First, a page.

Founder & CEO Coolblue
Pieter Zwart is the founder and CEO of Coolblue. Founded in 1999, Coolblue is an e-commerce company that operates one of the largest webshops in the Netherlands and Belgium. Zwart has seen his company, and its culture change as it has grown. Just as he understands his business, he knows the importance of culture to a growing company.
[Culture is] something that will be there whether you manage it or not.
When did you start talking about culture? I think it's somewhere when the organization reaches around 50 to 80 people.That's typically the size where you, as the leader, start leading teams indirectly and don’t manage everyone directly anymore. You need to outsource all kinds of decisions, which people will expect a leader to do. The Coolblue team discussed for example, what defines a true Coolbluer? It begins with hiring, because you only want to hire true Coobluers, right? Don’t assume that everyone working at Coolblue will share the same definition of what a true Coolbluer is and you won’t know if it’s the case unless you write it down. When writing down your culture you make something that's quite irrational, rational. You take it out of the magic land and you bring it down to rationality of the written word.
Who did you involve in describing the culture? First of all, since company culture is quite broad, almost everybody in the organization, even the fresh hire of yesterday probably will have an opinion about it. Describing the culture is a collective process when shaping a company's culture, but that does not necessarily make it a democratic process. In the end, I think leadership, especially the senior leadership, plays a fundamental role in defining the culture. Even though we involved almost everybody in creating the culture, we narrowed it down to around eight to fifteen people we thought had interesting opinions to engage in active discussions around what the company culture should be.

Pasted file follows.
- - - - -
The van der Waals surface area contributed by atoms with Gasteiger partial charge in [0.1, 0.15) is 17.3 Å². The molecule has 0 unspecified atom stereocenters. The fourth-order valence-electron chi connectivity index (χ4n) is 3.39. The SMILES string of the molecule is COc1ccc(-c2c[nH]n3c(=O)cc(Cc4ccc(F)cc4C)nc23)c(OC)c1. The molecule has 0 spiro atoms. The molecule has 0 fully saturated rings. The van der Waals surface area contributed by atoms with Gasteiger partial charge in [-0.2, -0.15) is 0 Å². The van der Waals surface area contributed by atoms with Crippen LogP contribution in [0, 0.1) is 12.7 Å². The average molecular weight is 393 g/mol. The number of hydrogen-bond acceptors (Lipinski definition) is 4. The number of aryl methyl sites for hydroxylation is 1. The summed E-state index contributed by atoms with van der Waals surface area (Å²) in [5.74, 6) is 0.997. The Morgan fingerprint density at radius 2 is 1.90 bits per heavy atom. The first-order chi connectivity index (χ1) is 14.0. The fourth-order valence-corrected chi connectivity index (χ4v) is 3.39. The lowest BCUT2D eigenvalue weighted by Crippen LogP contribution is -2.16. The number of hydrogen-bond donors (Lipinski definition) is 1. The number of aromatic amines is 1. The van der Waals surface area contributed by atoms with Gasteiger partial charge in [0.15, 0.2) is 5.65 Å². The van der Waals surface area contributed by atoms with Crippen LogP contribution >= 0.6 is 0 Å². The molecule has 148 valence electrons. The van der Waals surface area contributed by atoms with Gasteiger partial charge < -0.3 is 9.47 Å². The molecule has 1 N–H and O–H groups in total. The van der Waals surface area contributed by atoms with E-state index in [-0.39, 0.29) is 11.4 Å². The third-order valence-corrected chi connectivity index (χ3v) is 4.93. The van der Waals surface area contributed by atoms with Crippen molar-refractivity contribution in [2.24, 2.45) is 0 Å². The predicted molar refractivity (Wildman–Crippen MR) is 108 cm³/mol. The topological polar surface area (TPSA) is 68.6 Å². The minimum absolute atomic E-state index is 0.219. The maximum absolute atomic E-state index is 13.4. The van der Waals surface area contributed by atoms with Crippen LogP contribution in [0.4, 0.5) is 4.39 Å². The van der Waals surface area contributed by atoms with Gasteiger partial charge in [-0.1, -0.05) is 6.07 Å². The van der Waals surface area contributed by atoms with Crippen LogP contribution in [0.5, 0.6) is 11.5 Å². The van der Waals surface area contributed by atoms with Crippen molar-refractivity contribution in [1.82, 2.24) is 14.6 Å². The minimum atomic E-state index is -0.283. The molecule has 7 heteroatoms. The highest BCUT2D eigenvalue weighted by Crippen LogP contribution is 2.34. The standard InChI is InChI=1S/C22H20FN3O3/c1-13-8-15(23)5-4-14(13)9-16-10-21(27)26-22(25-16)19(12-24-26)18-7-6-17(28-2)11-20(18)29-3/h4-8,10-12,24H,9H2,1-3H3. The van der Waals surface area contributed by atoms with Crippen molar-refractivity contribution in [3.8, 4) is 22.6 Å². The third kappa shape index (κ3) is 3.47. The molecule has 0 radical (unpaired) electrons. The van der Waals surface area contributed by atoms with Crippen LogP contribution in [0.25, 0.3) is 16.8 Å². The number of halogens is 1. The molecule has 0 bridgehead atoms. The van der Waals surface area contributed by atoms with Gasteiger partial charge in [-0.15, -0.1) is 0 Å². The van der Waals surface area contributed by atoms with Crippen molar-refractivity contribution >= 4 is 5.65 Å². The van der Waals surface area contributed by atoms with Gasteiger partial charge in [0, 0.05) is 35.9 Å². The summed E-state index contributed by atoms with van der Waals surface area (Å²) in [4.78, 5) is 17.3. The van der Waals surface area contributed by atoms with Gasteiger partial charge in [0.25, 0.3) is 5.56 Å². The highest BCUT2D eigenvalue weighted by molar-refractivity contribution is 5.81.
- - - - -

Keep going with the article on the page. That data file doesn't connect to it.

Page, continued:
Founder & CEO of Coolblue
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Pieterpraat: Company Culture
In this video Pieter talks about culture, how it come into existence and why it is important to write it down.
Make [culture] consistent in everything you do and repeat, repeat, repeat.
How do you ensure that you activate culture in your organization? Your cultural values should be written down very clearly, so when you show it to your colleagues they will instantly relate to what you've written down. If that's not the case, there's probably still some work left to do in terms of having a discussion. The most important thing to activate the culture is to make it consistent in everything you do and repeat, repeat, repeat.
Who should own culture? Culture is something that's owned by the group, but by definition the culture will be challenged. Eventually, senior management or the CEO will be the judge of the execution and protection of the culture. If your company is really big, it helps to appoint someone to be a go-to guru. This person helps out with all kinds of smaller decisions with regards to culture and can test them, creating a feedback loop of what cultural practices work.
People often speak about hiring for cultural fit. What does that mean to you and how do you assess fitness? I think it's very important that you have cultural values that are distinctive enough, so you can hire people who match those values and you will be able to use it during the hiring process. At Coolblue we want to have an open and direct conversation, so that we can really know the characteristics of the candidate in the interview. At Coolblue, one of our values is unconventionality. So we ask people to describe themselves in three words. Often it's vague and something anybody could identify with like “music, sports, and beers.” But we are looking for answers that highlight what makes that person unique and different from others. So if you are not unconventional in a certain way, you will probably not be the best match for Coolblue.